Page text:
25. 26. Review of Ultrasound Technology <ul><li>Image quality depends on probe technology and computer processor </li></ul><ul><li>Signal intensity is dependent on the proportion of reflected waves returning to the transducer </li></ul><ul><li>Nerves appears hyper or hypoechoic depending on surrounding tissue </li></ul><ul><li>Resolution is improved with high frequency ultrasound but Attenuation is greater for higher frequency ultrasound: Must find the right balance for image optimization </li></ul>
  26. 27. Basic Techniques of Ultrasound Guidance in Regional Anesthesia
  27. 28. All Ultrasound Guided Blocks Involve Three Steps 2 : <ul><li>Choosing One of Two Imaging Views </li></ul><ul><ul><li>Short Axis View </li></ul></ul><ul><ul><li>Long Axis View </li></ul></ul><ul><li>Scanning the Nerve Track for Image Optimization </li></ul><ul><li>Choosing a Needle Approach Technique </li></ul><ul><ul><li>In Plane </li></ul></ul><ul><ul><li>Out of Plane </li></ul></ul>
  28. 29. Imaging Plane Options <ul><li>Long Axis View or Longitudinal View </li></ul><ul><ul><li>Rarely Used </li></ul></ul><ul><li>Short Axis View or Transverse View </li></ul><ul><ul><li>Most Commonly Used </li></ul></ul><ul><ul><li>Relatively Easy </li></ul></ul><ul><ul><li>Better Resolution of Fascial Barriers that Surrond Nerves </li></ul></ul><ul><ul><li>Dynamic Assessment of Circumferential Local Anesthetic Spread </li></ul></ul><ul><ul><li>Workable Image Even with Slight Movement of Transducer Probe </li></ul></ul>
  29. 30. The ART 3 of Scanning <ul><li>A lignment </li></ul><ul><ul><li>Sliding Movement of Trandsducer Along the Course of the Nerve Lengthwise (Used in Short Axis View) </li></ul></ul><ul><li>R otation </li></ul><ul><ul><li>Clockwise/Counterclockwise Transducer Movement (Particularly important when attempting a long axis view) </li></ul></ul><ul><li>T ilting </li></ul><ul><ul><li>Angling Movement of Transducer to Optimize the Angle of Incidence (90º) </li></ul></ul>
  30. 31. Where is The Needle Coming From? <ul><li>Out of Plane Technique </li></ul><ul><ul><li>Inserting the needle so that it crosses the plane of imaging near the target. </li></ul></ul><ul><li>In Plane Technique </li></ul><ul><ul><li>Inserted within the plane of imaging to visualize the entire shaft and tip. </li></ul></ul>
  31. 32. Out of Plane Approach
  32. 33. In Plane Approach
  33. 34. Advantages <ul><li>Out of Plane Technique </li></ul><ul><ul><li>Shorter Needle Insertion Paths </li></ul></ul><ul><ul><li>Less Patient Discomfort </li></ul></ul><ul><ul><li>Easier to Perform </li></ul></ul><ul><li>In Plane Technique </li></ul><ul><ul><li>Ability to Track the Needle Tip </li></ul></ul><ul><ul><li>Theoretically Safer </li></ul></ul>
  34. 35. Disadvantages <ul><li>Out of Plane Technique </li></ul><ul><ul><li>Unable to accurately track needle tip </li></ul></ul><ul><ul><li>Difficulty finding the echogenic “dot” as the needle crosses the US beam </li></ul></ul><ul><li>In Plane Technique </li></ul><ul><ul><li>More Time Consuming </li></ul></ul><ul><ul><li>More difficult to perform </li></ul></ul><ul><ul><li>False security when partial needle lineups give appearance of a needle tip </li></ul></ul><ul><ul><li>Can be more painful secondary to longer insertion paths </li></ul></ul>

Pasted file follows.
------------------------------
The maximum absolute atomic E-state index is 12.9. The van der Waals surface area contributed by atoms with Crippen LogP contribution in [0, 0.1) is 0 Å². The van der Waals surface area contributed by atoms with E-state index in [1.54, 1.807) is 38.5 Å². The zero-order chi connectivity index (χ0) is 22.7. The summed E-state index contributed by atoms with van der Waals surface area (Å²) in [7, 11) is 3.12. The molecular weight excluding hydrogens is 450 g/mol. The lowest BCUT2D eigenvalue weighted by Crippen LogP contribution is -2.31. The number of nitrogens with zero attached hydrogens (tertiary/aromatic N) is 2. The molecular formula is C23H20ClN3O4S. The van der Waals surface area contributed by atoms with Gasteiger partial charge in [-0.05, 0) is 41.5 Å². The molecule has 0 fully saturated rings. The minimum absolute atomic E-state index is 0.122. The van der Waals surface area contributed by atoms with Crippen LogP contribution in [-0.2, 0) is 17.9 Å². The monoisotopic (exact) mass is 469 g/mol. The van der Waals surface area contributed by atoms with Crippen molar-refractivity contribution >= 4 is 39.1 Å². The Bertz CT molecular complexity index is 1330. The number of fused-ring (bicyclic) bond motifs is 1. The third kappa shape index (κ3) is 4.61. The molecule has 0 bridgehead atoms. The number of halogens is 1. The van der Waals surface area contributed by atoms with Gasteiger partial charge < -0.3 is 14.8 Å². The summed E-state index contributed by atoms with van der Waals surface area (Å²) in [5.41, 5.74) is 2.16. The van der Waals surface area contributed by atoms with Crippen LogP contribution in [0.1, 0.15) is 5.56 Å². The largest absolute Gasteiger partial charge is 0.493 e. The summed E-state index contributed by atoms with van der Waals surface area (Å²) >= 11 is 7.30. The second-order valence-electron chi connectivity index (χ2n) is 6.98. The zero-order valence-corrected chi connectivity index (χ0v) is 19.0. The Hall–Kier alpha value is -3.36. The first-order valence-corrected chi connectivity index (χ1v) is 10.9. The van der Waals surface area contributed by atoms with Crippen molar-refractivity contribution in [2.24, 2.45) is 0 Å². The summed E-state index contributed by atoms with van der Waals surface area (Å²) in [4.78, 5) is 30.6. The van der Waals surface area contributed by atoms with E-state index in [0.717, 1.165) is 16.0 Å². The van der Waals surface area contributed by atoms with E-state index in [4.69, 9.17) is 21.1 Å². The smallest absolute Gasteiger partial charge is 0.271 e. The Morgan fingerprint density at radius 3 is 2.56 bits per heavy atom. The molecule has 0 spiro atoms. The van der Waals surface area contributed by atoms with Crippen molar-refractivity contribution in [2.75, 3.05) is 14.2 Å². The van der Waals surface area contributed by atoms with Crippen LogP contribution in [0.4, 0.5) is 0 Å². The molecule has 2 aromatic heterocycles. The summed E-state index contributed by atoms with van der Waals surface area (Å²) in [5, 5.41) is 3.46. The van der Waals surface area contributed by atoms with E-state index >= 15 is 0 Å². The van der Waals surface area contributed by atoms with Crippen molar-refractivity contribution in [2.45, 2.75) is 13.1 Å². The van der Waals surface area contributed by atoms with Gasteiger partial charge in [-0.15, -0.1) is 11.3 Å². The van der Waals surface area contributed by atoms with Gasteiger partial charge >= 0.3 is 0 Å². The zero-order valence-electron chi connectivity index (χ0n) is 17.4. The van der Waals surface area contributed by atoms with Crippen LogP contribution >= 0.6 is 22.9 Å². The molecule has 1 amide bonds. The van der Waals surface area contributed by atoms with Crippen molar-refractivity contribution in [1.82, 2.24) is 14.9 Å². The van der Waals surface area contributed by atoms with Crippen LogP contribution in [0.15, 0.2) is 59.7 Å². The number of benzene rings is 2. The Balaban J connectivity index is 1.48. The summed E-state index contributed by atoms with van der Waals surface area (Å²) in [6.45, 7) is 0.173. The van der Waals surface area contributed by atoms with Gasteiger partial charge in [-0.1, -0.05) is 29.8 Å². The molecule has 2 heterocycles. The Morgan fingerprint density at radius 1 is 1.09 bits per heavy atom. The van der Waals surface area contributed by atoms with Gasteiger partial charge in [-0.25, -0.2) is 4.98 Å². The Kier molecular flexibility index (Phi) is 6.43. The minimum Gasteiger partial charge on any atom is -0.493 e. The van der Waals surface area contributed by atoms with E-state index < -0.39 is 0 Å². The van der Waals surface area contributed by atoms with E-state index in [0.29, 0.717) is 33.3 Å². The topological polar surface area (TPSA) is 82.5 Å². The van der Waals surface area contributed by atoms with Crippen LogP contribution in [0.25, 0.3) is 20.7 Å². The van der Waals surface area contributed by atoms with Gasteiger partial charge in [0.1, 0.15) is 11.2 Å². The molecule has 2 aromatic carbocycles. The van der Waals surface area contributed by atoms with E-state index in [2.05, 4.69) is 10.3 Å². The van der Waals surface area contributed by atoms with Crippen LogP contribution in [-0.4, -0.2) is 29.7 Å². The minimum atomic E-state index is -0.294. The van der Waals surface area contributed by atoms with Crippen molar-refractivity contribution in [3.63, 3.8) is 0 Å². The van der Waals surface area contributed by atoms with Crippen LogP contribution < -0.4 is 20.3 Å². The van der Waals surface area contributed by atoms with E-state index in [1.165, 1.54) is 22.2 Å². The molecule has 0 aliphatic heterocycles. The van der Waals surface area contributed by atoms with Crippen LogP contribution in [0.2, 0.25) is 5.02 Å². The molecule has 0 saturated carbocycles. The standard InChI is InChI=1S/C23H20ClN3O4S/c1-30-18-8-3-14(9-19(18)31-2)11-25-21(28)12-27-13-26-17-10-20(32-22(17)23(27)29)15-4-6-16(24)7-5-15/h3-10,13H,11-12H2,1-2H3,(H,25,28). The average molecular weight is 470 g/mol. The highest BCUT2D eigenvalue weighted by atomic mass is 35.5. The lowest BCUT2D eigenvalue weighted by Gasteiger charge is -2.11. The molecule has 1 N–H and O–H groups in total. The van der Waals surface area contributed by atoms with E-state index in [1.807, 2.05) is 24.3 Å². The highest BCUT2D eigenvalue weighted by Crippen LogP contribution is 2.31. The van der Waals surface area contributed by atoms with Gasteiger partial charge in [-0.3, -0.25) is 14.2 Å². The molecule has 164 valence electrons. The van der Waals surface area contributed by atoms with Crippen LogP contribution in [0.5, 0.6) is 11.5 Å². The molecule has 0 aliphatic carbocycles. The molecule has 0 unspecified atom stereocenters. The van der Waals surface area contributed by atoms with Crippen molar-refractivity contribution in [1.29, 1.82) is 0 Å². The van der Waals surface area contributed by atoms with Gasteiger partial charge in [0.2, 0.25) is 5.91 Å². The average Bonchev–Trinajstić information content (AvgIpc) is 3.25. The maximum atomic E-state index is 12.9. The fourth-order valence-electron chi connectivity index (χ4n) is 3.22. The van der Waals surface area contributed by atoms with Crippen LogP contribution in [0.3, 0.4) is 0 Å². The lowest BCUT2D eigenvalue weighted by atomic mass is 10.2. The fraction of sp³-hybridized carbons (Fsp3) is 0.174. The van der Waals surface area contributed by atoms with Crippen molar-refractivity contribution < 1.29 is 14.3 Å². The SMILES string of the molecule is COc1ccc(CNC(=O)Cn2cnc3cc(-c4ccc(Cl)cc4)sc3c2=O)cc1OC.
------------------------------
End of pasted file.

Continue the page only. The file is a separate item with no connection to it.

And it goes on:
35. 36. Reviewing the Basic Ultrasound Techniques
  36. 37. Literature Review: Ultrasound Use in Regional Anesthesia
  37. 38. Just In Time!
  38. 39. Methods <ul><li>Inclusion Criteria </li></ul><ul><ul><li>RCT comparing ultrasound guided regional anesthesia with an alternative method </li></ul></ul><ul><ul><li>Large prospective case series to provide estimates of efficacy and safety (>100 cases) </li></ul></ul><ul><li>Definition of Efficacy </li></ul><ul><ul><li>Not requiring conversion to an alternative anesthetic technique </li></ul></ul>
  39. 40. Basis of the Liu’s Review Article <ul><li>14 Randomized Control Trials (RTCs) for Peripheral Nerve Blocks </li></ul><ul><li>2 Case Series for Peripheral Nerve Blocks </li></ul><ul><li>6 RTCs fot Neuro-axial Anesthesia </li></ul><ul><li>1 Case Series for Neuroaxial Anesthesia </li></ul>
  40. 41. Ultrasound Guided Upper Extremity Anesthesia <ul><li>Seven RTCs compared US Guided regional block to alternative technique </li></ul><ul><li>All trials used regional blockade for surgical anesthesia </li></ul><ul><li>No trial showed significant differences in efficacy between US guided and alternative technique (i.e. conversion to general anesthesia) </li></ul><ul><li>Six of the seven showed no difference in supplementation requirements </li></ul><ul><li>Two of the seven trials measured patient satisfaction and found no differences between techniques </li></ul>
  41. 42. Ultrasound Guided Upper Extremity Anesthesia Continued: Any Advantages? <ul><li>Five Axillary Block Studies </li></ul><ul><ul><li>Four of Five reported fewer needle passes or faster time for block performance </li></ul></ul><ul><ul><li>Four of Five reported faster or more complete early onset of sensory or motor block (none reported a significant difference in onset of surgical anesthesia) </li></ul></ul><ul><li>Soeding et al 9 showed earlier sensory or motor blockade for interscalene blocks but did not show a difference in duration of analgesia </li></ul><ul><li>Williams et al. 10 showed faster block performance with ultrasound but no difference in onset or success during supraclavicular block </li></ul>
  42. 43. Bucking the Trend: Infraclavicular Blocks <ul><li>Dingeman et al 11 </li></ul><ul><ul><li>Compared Ultrasound vs. US with Nerve Stimulation </li></ul></ul><ul><ul><li>Found US alone resulted in faster block performance, more complete early blockade and less need for supplementation </li></ul></ul><ul><li>Marhofer et al 12 </li></ul><ul><ul><li>Compared US with nerve stimulation in children </li></ul></ul><ul><ul><li>Found US resulted in less pain during block, faster block onset and longer duration of sensory blockade </li></ul></ul>